“We always find something, eh Didi, to give us the impression we exist?” - Estragon in Waiting for Godot Existentialism is a movement in twentieth-century philosophy and literature that centres on the individual and his or her relationship to the universe or God. One of the leading exponents of existentialist thought was French novelist and philosopher Jean-Paul Sartre. His philosophy is articulated in his novels, such as No Exit and Nausea, as well as in his more purely philosophical works (Being and Nothingness, Critique of Dialectical Reason). Among the most famous and influential existentialist propositions is Sartre’s dictum, “existence precedes and rules essence,” which is generally taken to mean that there is no pre- defined essence to humanity except that which we make for ourselves. Since Sartrean existentialism does not acknowledge the existence of a god or of any other determining principle, human beings are free to do as they choose. Along with this freedom to choose, there is the responsibility for the consequences of one’s choices. With this responsibility comes a profound anguish or dread. Existentialism attempts to describe our desire to make rational decisions despite existing in an irrational universe. Unfortunately, life might be without inherent meaning (existential atheists) or it might be without a meaning we can understand (existential theists). Either way, the human desires for logic and immortality are futile. We are forced to define our own meanings, knowing they might be temporary. The existentialist label has been applied to writers, philosophers, visual artists and filmmakers; the movement flourished in the mid-20th century Europe. Nineteenth-century precursors to this school of thought include Some notable 19th century precursors include Kierkegaard and Nietsche. Other 20th-century notables include Albert Camus, Jean Genet, Andre Gide, Simone de Beauvoir, Franz Kafka, and Beckett.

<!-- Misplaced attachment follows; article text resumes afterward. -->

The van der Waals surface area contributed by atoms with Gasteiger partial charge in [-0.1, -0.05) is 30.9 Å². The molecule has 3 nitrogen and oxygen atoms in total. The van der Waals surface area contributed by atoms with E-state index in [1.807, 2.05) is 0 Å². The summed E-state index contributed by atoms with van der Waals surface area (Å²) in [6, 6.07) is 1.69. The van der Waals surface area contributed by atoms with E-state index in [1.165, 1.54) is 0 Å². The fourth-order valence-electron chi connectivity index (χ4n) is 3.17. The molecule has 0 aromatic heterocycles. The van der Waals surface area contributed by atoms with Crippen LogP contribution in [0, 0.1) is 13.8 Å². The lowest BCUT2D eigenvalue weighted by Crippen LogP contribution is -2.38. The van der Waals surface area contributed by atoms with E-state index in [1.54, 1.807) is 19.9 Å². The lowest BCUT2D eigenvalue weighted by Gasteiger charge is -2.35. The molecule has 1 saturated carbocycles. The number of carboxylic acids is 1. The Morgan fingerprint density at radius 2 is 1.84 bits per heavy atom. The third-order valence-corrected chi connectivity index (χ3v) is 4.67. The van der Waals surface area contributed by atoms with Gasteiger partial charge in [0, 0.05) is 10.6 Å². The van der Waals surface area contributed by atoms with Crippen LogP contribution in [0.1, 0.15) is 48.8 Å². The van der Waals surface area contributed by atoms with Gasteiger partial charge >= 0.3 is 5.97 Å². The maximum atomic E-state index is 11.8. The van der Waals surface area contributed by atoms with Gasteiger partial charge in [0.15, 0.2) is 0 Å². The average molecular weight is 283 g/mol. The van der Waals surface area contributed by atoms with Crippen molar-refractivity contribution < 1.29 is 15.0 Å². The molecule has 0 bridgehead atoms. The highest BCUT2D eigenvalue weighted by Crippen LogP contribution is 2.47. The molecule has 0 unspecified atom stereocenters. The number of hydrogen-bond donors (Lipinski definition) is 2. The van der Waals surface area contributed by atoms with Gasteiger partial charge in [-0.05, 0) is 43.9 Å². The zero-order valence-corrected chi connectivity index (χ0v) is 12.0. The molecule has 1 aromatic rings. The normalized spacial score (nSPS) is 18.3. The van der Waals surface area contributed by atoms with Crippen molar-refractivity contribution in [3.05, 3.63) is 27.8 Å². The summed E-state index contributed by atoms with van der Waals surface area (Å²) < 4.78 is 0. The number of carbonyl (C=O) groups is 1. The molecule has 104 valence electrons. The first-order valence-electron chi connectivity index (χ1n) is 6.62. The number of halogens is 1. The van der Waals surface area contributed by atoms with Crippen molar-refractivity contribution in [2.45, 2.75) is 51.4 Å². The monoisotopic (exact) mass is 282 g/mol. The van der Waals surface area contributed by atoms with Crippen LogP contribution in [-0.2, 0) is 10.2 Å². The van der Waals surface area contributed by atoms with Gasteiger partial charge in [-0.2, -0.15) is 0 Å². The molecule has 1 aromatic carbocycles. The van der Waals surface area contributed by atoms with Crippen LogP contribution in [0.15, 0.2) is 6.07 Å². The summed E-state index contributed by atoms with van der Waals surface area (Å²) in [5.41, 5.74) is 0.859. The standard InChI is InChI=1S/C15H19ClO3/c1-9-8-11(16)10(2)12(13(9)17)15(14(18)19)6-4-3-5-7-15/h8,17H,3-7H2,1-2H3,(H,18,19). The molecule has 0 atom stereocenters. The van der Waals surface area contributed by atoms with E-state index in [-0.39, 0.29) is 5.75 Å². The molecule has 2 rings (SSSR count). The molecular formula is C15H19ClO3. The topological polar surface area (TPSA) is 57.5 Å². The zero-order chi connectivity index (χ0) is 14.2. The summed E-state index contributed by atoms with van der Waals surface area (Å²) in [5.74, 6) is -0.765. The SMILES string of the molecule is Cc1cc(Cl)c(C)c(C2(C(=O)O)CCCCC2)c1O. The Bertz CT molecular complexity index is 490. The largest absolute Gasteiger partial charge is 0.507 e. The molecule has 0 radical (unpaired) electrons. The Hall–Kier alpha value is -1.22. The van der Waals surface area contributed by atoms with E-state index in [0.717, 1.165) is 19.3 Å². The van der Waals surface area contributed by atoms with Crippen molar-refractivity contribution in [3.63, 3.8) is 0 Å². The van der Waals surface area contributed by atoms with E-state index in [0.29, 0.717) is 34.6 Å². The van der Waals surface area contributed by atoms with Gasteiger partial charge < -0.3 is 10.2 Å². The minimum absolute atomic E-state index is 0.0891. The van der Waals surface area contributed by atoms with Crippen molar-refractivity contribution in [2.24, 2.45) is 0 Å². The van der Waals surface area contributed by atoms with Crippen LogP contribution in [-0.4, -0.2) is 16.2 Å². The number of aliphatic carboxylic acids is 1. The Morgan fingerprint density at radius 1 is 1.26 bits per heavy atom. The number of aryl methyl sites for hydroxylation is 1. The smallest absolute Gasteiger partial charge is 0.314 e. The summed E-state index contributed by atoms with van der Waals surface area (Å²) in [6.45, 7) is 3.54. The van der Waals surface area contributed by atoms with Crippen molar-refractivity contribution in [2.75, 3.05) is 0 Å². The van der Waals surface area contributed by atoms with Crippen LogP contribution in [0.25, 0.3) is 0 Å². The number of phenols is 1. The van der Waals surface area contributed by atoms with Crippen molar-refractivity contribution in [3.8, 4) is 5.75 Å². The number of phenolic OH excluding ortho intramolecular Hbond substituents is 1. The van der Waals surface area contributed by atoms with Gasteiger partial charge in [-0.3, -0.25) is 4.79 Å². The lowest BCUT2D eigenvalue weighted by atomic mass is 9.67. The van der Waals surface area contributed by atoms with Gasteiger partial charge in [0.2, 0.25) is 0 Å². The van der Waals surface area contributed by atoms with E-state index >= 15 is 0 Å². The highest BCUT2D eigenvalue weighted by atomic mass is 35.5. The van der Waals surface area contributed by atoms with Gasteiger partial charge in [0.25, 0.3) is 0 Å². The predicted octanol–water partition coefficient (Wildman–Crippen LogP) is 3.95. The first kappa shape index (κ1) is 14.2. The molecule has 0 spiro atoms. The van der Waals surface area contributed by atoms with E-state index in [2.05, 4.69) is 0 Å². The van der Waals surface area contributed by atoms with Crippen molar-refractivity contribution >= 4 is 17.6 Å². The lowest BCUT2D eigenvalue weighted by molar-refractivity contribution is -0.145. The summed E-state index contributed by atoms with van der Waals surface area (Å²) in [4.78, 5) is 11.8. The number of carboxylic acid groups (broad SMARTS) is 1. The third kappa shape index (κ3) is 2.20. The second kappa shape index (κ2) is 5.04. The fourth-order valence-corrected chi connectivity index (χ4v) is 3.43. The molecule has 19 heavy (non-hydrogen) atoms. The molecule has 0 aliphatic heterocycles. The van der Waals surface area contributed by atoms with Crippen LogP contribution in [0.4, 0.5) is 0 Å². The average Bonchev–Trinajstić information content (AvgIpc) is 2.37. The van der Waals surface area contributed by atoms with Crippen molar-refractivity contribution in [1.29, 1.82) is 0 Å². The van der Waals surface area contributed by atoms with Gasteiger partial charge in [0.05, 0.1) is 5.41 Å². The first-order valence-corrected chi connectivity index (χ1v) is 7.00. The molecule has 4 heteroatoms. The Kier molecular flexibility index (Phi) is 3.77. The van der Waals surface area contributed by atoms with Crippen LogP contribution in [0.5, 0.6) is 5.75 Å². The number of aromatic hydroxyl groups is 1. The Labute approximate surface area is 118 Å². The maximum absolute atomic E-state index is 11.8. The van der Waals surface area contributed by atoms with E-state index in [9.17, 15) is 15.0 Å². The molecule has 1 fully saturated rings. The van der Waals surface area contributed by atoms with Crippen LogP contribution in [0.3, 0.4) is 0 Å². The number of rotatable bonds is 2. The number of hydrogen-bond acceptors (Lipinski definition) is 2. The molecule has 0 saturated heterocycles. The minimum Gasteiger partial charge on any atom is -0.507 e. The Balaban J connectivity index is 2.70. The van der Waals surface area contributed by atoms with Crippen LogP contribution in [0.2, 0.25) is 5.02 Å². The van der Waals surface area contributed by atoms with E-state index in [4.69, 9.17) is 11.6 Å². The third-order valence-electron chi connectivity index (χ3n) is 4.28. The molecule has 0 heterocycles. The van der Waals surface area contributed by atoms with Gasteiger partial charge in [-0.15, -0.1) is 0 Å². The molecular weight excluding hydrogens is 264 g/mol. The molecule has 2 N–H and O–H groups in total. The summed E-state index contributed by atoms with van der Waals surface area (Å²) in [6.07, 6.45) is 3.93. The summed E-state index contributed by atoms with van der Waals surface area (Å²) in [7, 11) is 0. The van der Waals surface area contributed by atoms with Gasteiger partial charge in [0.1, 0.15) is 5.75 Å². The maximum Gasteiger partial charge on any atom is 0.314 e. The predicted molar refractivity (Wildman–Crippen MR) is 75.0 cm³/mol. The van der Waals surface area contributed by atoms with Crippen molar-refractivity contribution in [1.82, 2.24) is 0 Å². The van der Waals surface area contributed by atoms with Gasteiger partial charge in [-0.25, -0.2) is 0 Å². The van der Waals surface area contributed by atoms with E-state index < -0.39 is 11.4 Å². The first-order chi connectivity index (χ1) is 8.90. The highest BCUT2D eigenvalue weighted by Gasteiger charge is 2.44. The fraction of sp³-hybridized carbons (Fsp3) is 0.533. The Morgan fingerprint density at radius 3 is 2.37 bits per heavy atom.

Theatre of the Absurd...
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